Energy Market Co-Leader
In a push towards being green, we are seeing coal-fired and gas-fired power plants being replaced with more environmentally friendly and renewable sources of energy like wind and solar. One environmental side effect that plagued wind farms has been sound. A quieter alternative is solar powered energy facilities and these have gained popularity here in the Northeast.
But not so fast! Photovoltaic (PV) or “Solar” energy generation sites are popping up on highway median strips and other parcels of open land. At first look, one would think that a solar energy facility generates NO sound. There are no large moving parts like the large blades of a wind turbine and no explosive processes like gas combustion. The most visible part of the solar facility is the large solar panels and these indeed produce NO sound. However, there is noise-generating equipment at solar facilities and they are inconspicuously sited on small concrete pads.
Like any other energy-generating or industrial facility, the solar farm must be designed and operated to be compliant with state and municipal noise codes. Noise limits have various formulations, but those here in the Commonwealth of Massachusetts, are a good example of limits that at the same time, can be both routine and challenging to achieve by a solar facility.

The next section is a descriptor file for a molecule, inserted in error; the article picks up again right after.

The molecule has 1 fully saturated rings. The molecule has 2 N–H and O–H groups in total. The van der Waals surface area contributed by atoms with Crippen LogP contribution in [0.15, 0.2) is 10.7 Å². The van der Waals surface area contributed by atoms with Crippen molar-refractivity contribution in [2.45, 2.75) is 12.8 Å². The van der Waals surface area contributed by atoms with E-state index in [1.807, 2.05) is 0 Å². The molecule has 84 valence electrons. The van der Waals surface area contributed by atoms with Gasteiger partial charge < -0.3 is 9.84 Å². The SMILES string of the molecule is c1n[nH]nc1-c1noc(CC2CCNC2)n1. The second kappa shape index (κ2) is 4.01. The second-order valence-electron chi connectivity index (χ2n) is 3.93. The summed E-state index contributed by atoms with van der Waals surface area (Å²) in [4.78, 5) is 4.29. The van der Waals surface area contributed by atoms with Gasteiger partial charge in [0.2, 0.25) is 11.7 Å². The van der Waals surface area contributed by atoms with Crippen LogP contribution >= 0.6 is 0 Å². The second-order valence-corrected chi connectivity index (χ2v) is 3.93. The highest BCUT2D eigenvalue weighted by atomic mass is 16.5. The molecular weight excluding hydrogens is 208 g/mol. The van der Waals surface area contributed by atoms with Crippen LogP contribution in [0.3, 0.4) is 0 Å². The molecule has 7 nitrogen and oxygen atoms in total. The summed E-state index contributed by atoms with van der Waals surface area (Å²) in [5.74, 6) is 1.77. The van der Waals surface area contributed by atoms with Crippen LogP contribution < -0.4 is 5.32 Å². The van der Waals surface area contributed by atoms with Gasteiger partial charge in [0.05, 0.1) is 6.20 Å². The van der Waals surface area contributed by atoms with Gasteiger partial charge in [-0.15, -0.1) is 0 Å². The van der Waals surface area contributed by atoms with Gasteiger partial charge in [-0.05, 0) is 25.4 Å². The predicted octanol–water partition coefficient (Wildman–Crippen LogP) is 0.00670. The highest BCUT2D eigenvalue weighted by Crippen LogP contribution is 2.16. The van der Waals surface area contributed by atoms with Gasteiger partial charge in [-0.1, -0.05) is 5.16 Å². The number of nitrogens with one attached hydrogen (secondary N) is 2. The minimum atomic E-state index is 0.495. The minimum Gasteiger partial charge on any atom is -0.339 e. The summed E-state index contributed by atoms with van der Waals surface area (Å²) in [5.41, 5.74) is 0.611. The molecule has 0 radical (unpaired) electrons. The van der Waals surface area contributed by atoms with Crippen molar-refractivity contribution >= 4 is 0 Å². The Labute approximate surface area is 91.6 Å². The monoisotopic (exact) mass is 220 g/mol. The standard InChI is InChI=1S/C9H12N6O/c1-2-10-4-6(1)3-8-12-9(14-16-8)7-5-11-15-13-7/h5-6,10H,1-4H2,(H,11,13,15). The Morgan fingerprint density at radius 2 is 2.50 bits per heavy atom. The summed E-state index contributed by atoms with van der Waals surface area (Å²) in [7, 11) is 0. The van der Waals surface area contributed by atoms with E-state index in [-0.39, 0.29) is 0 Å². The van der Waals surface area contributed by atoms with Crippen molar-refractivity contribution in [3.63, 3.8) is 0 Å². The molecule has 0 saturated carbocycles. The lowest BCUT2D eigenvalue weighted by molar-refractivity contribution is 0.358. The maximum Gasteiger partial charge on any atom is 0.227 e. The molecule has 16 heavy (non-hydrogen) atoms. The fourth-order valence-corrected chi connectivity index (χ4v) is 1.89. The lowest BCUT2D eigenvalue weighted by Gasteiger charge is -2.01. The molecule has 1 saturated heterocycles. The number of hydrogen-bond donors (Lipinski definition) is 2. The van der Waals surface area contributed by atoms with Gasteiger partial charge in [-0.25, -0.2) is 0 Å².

The Mass noise code includes two elements. The first is that no source of sound shall be 10 dB greater than the existing background sound levels. The second is that no source of sound shall create a “Pure Tone”. The first part of the Mass noise code referred to as the “broadband noise limit” will be easy to achieve by a properly designed solar energy facility. In other States or municipalities this limit may be relative (as Massachusetts) or absolute limit as it is for most municipalities. The relative-type limit may be more restrictive if the solar facility components operate through the night. In this case, the noise limit will be based on background noise during the quietest period of the night, typically 3:00 am. For example, a solar farm operating in a quiet rural town can have a background sound level as low as 25 to 30 dBA. In Massachusetts, the sound level limit may then be 35 to 40 dBA. Achieving 35 dBA sound limit will have some challenges.
It’s the second part of the Massachusetts noise code, the “Pure Tone” criteria that may become the obstacle in achieving full compliance. Any other State or municipality with a tonal noise limit would have similar issues. For example, Connecticut has a slightly different “Pure Tone” criteria. So while some of the hardware used at a solar facility is noiseless (like the solar panels) others produce broadband sound with significant tonality.